Sooke rep warns of CRD ‘budget creep’

Capital Regional District eyes property tax hike for 2016

  • Mon Nov 23rd, 2015 5:00pm
  • News

As Capital Region District taxpayers reach for their wallet to pay for another tax increase next year, Sooke’s representative on the board warns of an ever-increasing “budget creep.”

“I’ve seen this growth of add-on type services that have come to the region because a lot of municipalities just don’t want to fund it themselves,” said Coun. Rick Kasper.

Recently, the CRD board approved a Safe Route to School program initiated by the metro municipalities. A similar program was created in Sooke in the 1990s, but local taxpayers will now have to help fund the regional program too.

“They fly these things at the regional board table, lobby other municipalities to add on and start imposing services because they have more votes. It’s budget creep,” Kasper said.

CRD directors gave preliminary approval last week to a $217-million operating budget (excluding the regional hospital district and the regional housing corporation). It includes a $1.94-million hike in the amount of property taxes to be collected.

The increase in taxes will see Sooke residents pay about $12.87 next year, a 2.9 per cent increase, while Juan de Fuca ratepayers will see a -4.06 per cent decrease, amounting to a savings of $17.65.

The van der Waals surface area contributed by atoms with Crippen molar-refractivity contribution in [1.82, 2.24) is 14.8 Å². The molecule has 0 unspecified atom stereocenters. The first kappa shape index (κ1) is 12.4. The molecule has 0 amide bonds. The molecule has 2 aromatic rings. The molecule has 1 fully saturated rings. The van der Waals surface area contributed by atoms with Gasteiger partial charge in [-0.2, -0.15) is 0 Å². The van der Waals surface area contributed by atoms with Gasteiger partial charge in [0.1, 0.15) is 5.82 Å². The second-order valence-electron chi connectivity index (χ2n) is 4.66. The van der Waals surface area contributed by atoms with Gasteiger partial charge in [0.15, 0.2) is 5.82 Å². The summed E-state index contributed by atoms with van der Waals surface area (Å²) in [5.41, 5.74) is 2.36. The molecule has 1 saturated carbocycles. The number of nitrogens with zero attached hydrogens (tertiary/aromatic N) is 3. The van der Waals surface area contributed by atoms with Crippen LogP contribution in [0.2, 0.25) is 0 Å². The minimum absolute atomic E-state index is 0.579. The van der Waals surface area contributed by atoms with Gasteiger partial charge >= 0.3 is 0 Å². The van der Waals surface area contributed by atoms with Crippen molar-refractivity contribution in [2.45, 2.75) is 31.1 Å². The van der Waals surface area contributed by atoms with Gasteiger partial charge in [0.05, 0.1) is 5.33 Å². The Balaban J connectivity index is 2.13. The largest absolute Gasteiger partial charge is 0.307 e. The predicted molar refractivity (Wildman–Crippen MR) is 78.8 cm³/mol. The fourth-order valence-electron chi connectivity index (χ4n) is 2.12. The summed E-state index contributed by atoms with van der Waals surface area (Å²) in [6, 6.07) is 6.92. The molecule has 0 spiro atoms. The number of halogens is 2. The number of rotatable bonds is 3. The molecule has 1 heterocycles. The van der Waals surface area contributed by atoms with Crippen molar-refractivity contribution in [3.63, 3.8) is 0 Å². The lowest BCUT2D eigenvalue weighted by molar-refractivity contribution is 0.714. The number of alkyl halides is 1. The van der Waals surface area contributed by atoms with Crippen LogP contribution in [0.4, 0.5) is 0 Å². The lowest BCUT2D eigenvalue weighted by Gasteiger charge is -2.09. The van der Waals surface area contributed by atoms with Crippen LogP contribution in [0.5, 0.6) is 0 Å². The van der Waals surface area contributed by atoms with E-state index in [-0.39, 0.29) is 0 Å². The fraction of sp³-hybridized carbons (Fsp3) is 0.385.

Juan de Fuca electoral director Mike Hicks said while on paper it looks like big savings for local ratepayers, it will depend on where they live. The CRD budget covers six communities within the Juan de Fuca boundary.

“We’ve reduced where we could,” Hicks said.

Tax increases will likely be seen in East Sooke, with the construction of a new fire hall and Otter Point where the fire department needs money for building maintenance.

In Sooke, the majority of the CRD budget goes towards the operation of the SEAPARC Leisure Complex ($2 million). The municipality is also earmarked for a $1.6 million-grant for a new artificial turf field.

“Most of the services we pay for have been in place for many, many years,” Kasper said. “What you see is what you get.”

The CRD’s revenue comes from a variety of sources, including sale of services, user fees, grants and property taxes. Overall proposed budget operating expenditures for 2016 are down about $707,000 from 2015, largely due to decrease in debt servicing costs and a reduction in capital funding, according to a staff report.

Capital projects include increases to the regional parks budget, housing, health infrastructure, improvements in drinking water and sewer systems.

The CRD will seek public feedback on the budget with final approval expected in late March.